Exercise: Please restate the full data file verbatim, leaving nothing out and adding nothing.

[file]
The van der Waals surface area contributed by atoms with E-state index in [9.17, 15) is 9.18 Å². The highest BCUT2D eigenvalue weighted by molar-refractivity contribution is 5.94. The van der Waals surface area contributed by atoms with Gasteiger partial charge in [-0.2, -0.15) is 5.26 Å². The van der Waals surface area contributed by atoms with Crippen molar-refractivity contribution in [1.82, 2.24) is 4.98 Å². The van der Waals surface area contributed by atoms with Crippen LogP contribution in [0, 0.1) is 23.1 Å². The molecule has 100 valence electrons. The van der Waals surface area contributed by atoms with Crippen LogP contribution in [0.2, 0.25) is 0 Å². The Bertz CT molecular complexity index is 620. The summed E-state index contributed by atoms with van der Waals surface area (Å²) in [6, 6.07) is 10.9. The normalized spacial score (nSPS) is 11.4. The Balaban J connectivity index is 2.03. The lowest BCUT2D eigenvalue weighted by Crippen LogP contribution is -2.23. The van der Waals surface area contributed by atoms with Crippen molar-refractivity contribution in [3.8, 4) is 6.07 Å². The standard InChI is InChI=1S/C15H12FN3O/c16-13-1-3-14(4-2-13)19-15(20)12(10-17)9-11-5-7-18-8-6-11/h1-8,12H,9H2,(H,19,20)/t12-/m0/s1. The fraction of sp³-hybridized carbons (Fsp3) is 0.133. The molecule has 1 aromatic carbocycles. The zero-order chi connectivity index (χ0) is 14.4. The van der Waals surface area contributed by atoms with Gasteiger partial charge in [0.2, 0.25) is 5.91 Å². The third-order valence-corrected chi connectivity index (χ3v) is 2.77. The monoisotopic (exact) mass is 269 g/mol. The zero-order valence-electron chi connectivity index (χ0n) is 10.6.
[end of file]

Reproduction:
The van der Waals surface area contributed by atoms with E-state index in [9.17, 15) is 9.18 Å². The highest BCUT2D eigenvalue weighted by molar-refractivity contribution is 5.94. The van der Waals surface area contributed by atoms with Gasteiger partial charge in [-0.2, -0.15) is 5.26 Å². The van der Waals surface area contributed by atoms with Crippen molar-refractivity contribution in [1.82, 2.24) is 4.98 Å². The van der Waals surface area contributed by atoms with Crippen LogP contribution in [0, 0.1) is 23.1 Å². The molecule has 100 valence electrons. The van der Waals surface area contributed by atoms with Crippen LogP contribution in [0.2, 0.25) is 0 Å². The Bertz CT molecular complexity index is 620. The summed E-state index contributed by atoms with van der Waals surface area (Å²) in [6, 6.07) is 10.9. The normalized spacial score (nSPS) is 11.4. The Balaban J connectivity index is 2.03. The lowest BCUT2D eigenvalue weighted by Crippen LogP contribution is -2.23. The van der Waals surface area contributed by atoms with Crippen molar-refractivity contribution in [3.8, 4) is 6.07 Å². The standard InChI is InChI=1S/C15H12FN3O/c16-13-1-3-14(4-2-13)19-15(20)12(10-17)9-11-5-7-18-8-6-11/h1-8,12H,9H2,(H,19,20)/t12-/m0/s1. The fraction of sp³-hybridized carbons (Fsp3) is 0.133. The molecule has 1 aromatic carbocycles. The zero-order chi connectivity index (χ0) is 14.4. The van der Waals surface area contributed by atoms with Gasteiger partial charge in [0.2, 0.25) is 5.91 Å². The third-order valence-corrected chi connectivity index (χ3v) is 2.77. The monoisotopic (exact) mass is 269 g/mol. The zero-order valence-electron chi connectivity index (χ0n) is 10.6.